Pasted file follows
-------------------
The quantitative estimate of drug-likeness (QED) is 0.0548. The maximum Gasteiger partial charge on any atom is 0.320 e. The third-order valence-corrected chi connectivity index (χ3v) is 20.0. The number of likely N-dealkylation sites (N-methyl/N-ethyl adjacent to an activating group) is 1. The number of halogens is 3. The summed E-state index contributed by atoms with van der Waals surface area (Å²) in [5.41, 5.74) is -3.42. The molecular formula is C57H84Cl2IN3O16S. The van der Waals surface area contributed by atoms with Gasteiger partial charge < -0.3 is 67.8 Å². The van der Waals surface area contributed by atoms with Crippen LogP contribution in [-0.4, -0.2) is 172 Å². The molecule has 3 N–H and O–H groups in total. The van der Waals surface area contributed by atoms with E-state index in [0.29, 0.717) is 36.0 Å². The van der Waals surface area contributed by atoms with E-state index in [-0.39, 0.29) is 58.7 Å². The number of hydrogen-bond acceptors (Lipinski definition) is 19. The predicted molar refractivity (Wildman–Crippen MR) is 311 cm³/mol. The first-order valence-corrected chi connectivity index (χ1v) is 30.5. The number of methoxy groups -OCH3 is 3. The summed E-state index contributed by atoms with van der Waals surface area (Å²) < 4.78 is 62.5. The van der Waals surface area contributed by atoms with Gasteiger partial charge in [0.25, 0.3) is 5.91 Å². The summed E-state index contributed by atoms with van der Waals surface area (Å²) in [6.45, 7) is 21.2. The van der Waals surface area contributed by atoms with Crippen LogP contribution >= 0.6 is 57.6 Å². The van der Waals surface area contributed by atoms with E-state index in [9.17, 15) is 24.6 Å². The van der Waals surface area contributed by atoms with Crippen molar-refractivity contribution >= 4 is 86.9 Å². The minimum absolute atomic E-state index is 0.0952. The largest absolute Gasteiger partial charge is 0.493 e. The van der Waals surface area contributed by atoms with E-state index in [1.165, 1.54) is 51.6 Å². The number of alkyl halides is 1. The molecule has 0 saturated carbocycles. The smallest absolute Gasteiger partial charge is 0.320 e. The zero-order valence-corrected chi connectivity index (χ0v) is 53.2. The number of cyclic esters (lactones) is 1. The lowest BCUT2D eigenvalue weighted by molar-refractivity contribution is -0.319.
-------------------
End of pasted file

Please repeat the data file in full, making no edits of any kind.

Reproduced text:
The quantitative estimate of drug-likeness (QED) is 0.0548. The maximum Gasteiger partial charge on any atom is 0.320 e. The third-order valence-corrected chi connectivity index (χ3v) is 20.0. The number of likely N-dealkylation sites (N-methyl/N-ethyl adjacent to an activating group) is 1. The number of halogens is 3. The summed E-state index contributed by atoms with van der Waals surface area (Å²) in [5.41, 5.74) is -3.42. The molecular formula is C57H84Cl2IN3O16S. The van der Waals surface area contributed by atoms with Gasteiger partial charge < -0.3 is 67.8 Å². The van der Waals surface area contributed by atoms with Crippen LogP contribution in [-0.4, -0.2) is 172 Å². The molecule has 3 N–H and O–H groups in total. The van der Waals surface area contributed by atoms with E-state index in [0.29, 0.717) is 36.0 Å². The van der Waals surface area contributed by atoms with E-state index in [-0.39, 0.29) is 58.7 Å². The number of hydrogen-bond acceptors (Lipinski definition) is 19. The predicted molar refractivity (Wildman–Crippen MR) is 311 cm³/mol. The first-order valence-corrected chi connectivity index (χ1v) is 30.5. The number of methoxy groups -OCH3 is 3. The summed E-state index contributed by atoms with van der Waals surface area (Å²) < 4.78 is 62.5. The van der Waals surface area contributed by atoms with Gasteiger partial charge in [0.25, 0.3) is 5.91 Å². The summed E-state index contributed by atoms with van der Waals surface area (Å²) in [6.45, 7) is 21.2. The van der Waals surface area contributed by atoms with Crippen LogP contribution >= 0.6 is 57.6 Å². The van der Waals surface area contributed by atoms with E-state index in [9.17, 15) is 24.6 Å². The van der Waals surface area contributed by atoms with Crippen molar-refractivity contribution >= 4 is 86.9 Å². The minimum absolute atomic E-state index is 0.0952. The largest absolute Gasteiger partial charge is 0.493 e. The van der Waals surface area contributed by atoms with E-state index in [1.165, 1.54) is 51.6 Å². The number of alkyl halides is 1. The molecule has 0 saturated carbocycles. The smallest absolute Gasteiger partial charge is 0.320 e. The zero-order valence-corrected chi connectivity index (χ0v) is 53.2. The number of cyclic esters (lactones) is 1. The lowest BCUT2D eigenvalue weighted by molar-refractivity contribution is -0.319.